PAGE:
Friday, February 28, 2014

Gardening Books for Georgia - Part 1

Back in 1990, when my little family first moved to Georgia, I already knew a bit about gardening. However, in spite of having gardened successfully elsewhere (and having a degree in Botany), I had trouble growing food here. Part of the problem -- very tall trees surrounding and shading the backyard -- was resolved through moving the veggies to the sunny front yard. I needed, though, to learn more about the rhythms of planting and harvesting for this area.

To help with that, we bought a copy of the go-to guide of the time, Don Hastings' book "Gardening in the South: Vegetables and Fruits." Hastings' book contains sections for each kind of vegetable grown in the area, with timing and fertilizing information, which is what I needed. It also contains what I now consider to be "the usual advice" about choosing the garden site, planting, amending the soil, and generally tending to the garden.

Most of that basic information can be found in other gardening books, but some parts of the book still stand out as being particularly memorable. One great narrative thread is about the author's working with farmers in Egypt and the Philippines. Details relating to these adventures pop up throughout much of the book. Another is about his family's variety of corn.

The Hastings family had developed a variety of sweet corn that performed well in the Southeast. In the part of the book about growing corn, Hastings tells that his neighbors were still growing Hastings sweet corn long after his family had switched to Silver Queen, which they decided was a better variety for their purposes. There's probably a little lesson in the tale, but I still haven't figured out what that might be.

Another part of the book that I especially remember is about the author's return to Georgia after a couple of years away. His prize flower bed, which had always had the very best soil of all his planting beds, had typically been amended with organic matter a couple of times each year. As a result, the soil there was usually wonderfully dark and rich with humus. In just that short time of being left on its own, the bed had reverted to solid red clay. That story provides great incentive for continuing to add organic matter to my gardens each season!

Of course, I am sitting here writing without having the Hastings book in front of me to double check my memory; it's possible that I've gotten some details wrong. This is pretty close, though.

A newer book (2007/2008) for Georgia gardeners is Walter Reeves and Felder Rushing's "Guide to Georgia Vegetable Gardening." This book contains the same basic information as the Hastings book and adds some newer weather and pest details. All the information is solid, researched, and reasonably up-to-date, and it includes names of recommended vegetable varieties that weren't available at the time Hastings wrote his book.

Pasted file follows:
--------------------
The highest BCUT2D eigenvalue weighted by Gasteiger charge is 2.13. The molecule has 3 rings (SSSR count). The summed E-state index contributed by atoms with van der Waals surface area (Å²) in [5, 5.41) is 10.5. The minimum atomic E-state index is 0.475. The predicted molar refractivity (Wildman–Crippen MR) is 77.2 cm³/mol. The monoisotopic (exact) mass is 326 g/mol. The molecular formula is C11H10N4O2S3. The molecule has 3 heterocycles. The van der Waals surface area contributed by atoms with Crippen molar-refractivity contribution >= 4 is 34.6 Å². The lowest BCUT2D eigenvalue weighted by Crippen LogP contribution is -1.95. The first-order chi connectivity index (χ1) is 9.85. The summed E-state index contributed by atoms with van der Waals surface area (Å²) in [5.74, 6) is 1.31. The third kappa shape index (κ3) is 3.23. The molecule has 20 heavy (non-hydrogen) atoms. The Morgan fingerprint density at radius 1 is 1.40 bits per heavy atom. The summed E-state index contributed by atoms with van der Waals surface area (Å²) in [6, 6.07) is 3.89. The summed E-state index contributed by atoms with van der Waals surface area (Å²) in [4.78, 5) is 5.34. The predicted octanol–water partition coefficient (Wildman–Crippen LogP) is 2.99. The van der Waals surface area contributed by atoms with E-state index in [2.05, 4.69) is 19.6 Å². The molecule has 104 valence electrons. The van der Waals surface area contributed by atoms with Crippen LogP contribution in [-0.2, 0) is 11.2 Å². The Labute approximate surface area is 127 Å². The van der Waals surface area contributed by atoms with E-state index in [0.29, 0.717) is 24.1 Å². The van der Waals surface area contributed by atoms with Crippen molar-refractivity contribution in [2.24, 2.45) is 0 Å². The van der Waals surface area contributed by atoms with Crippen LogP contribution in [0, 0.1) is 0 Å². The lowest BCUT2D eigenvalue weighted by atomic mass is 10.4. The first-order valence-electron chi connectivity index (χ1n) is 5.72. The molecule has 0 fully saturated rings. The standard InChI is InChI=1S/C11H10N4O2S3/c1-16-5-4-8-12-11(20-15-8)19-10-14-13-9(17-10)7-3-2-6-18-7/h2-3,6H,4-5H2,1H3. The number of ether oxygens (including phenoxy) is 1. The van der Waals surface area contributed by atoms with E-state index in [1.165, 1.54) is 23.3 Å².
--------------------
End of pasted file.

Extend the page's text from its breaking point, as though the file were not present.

What the Reeves and Rushing book is missing is the thread of personal stories and asides (such as the note in Hastings' parsnip section in which he quite honestly says that he neither likes nor grows them!) that keep a reader interested. In other words, the Reeves and Rushing book is good for reference, whereas Hastings' book is good for both reference and recreation. Also, I've just checked the listings on Amazon, and it turns out that the Reeves & Rushing book is out of print, with used copies listed as selling for $99. The Hastings book is still both readily available and affordable.

Books aren't commonly addressed on this blog, but I decided to write about books for several reasons. One is that it lets me think about gardening while it is still too soon to do much planting (it's a useful distraction!). Another is that other gardeners new to the area might be looking for a resource, like I was those many years ago, that addresses the rhythms of gardening in this area. Another is that a friend has loaned me a new book for the South - Ira Wallace's "Guide to Vegetable Gardening in the Southeast" - and I'd like to have the other basic books in my mind as I read it. A review of that book will be coming soon.


Monday, February 24, 2014

Tilling, or Not

One of the most pervasive images in garden magazines and advertisements is of gardeners working their gardens with tillers of one kind or another. However, even though tilling seems, at first, to be a worthy and useful activity, it isn't always.

Tilling brings oxygen down into the soil, which sounds good, but that increased oxygen can stimulate the growth of soil micro-organisms that then get busy with their main job of breaking down organic matter, which releases nutrients. If crops are planted to absorb and use those nutrients, then that release of nutrients from tilling can be good. Here we are, though, with winter still at hand and no (or few) crops available to use those nutrients. Releasing them now would result in waste.

However, a gardener planning to plant potatoes in mid-March might want to till in a cover crop now, to get the decomposition on that foliage started.